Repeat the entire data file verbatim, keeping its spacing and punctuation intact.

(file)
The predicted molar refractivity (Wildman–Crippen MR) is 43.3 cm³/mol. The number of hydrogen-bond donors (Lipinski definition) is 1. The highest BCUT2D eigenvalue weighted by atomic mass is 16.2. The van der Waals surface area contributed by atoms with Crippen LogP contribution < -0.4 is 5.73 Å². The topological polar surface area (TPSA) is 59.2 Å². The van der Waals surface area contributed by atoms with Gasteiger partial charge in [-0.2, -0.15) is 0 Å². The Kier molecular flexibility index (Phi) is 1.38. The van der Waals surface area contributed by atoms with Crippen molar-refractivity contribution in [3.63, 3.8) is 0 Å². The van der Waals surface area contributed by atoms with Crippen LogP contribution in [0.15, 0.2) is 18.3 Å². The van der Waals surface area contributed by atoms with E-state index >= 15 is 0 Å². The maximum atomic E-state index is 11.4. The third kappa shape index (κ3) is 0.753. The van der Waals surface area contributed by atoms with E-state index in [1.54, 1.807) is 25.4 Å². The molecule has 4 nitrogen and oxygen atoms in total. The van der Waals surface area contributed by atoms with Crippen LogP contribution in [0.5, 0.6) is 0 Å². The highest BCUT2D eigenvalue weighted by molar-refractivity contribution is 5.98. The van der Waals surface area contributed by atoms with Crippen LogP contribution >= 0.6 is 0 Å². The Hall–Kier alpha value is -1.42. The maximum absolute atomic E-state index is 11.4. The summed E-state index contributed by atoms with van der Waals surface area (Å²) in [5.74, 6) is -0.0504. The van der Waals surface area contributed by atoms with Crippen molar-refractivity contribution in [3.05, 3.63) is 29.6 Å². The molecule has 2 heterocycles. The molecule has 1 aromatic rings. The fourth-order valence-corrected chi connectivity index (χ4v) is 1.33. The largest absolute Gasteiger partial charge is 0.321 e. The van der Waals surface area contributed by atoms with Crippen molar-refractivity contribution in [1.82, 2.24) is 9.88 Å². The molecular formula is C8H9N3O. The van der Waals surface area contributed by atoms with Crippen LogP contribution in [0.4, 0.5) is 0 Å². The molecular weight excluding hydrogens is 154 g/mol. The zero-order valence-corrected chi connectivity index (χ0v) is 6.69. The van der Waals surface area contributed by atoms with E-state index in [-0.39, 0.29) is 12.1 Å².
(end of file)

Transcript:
The predicted molar refractivity (Wildman–Crippen MR) is 43.3 cm³/mol. The number of hydrogen-bond donors (Lipinski definition) is 1. The highest BCUT2D eigenvalue weighted by atomic mass is 16.2. The van der Waals surface area contributed by atoms with Crippen LogP contribution < -0.4 is 5.73 Å². The topological polar surface area (TPSA) is 59.2 Å². The van der Waals surface area contributed by atoms with Gasteiger partial charge in [-0.2, -0.15) is 0 Å². The Kier molecular flexibility index (Phi) is 1.38. The van der Waals surface area contributed by atoms with Crippen molar-refractivity contribution in [3.63, 3.8) is 0 Å². The van der Waals surface area contributed by atoms with Crippen LogP contribution in [0.15, 0.2) is 18.3 Å². The van der Waals surface area contributed by atoms with E-state index >= 15 is 0 Å². The maximum atomic E-state index is 11.4. The third kappa shape index (κ3) is 0.753. The van der Waals surface area contributed by atoms with E-state index in [1.54, 1.807) is 25.4 Å². The molecule has 4 nitrogen and oxygen atoms in total. The van der Waals surface area contributed by atoms with Crippen LogP contribution in [0.5, 0.6) is 0 Å². The highest BCUT2D eigenvalue weighted by molar-refractivity contribution is 5.98. The van der Waals surface area contributed by atoms with Crippen LogP contribution >= 0.6 is 0 Å². The Hall–Kier alpha value is -1.42. The maximum absolute atomic E-state index is 11.4. The summed E-state index contributed by atoms with van der Waals surface area (Å²) in [5.74, 6) is -0.0504. The van der Waals surface area contributed by atoms with Crippen molar-refractivity contribution in [3.05, 3.63) is 29.6 Å². The molecule has 2 heterocycles. The molecule has 1 aromatic rings. The fourth-order valence-corrected chi connectivity index (χ4v) is 1.33. The largest absolute Gasteiger partial charge is 0.321 e. The van der Waals surface area contributed by atoms with Crippen molar-refractivity contribution in [1.82, 2.24) is 9.88 Å². The molecular formula is C8H9N3O. The van der Waals surface area contributed by atoms with Crippen LogP contribution in [0.4, 0.5) is 0 Å². The molecular weight excluding hydrogens is 154 g/mol. The zero-order valence-corrected chi connectivity index (χ0v) is 6.69. The van der Waals surface area contributed by atoms with E-state index in [-0.39, 0.29) is 12.1 Å².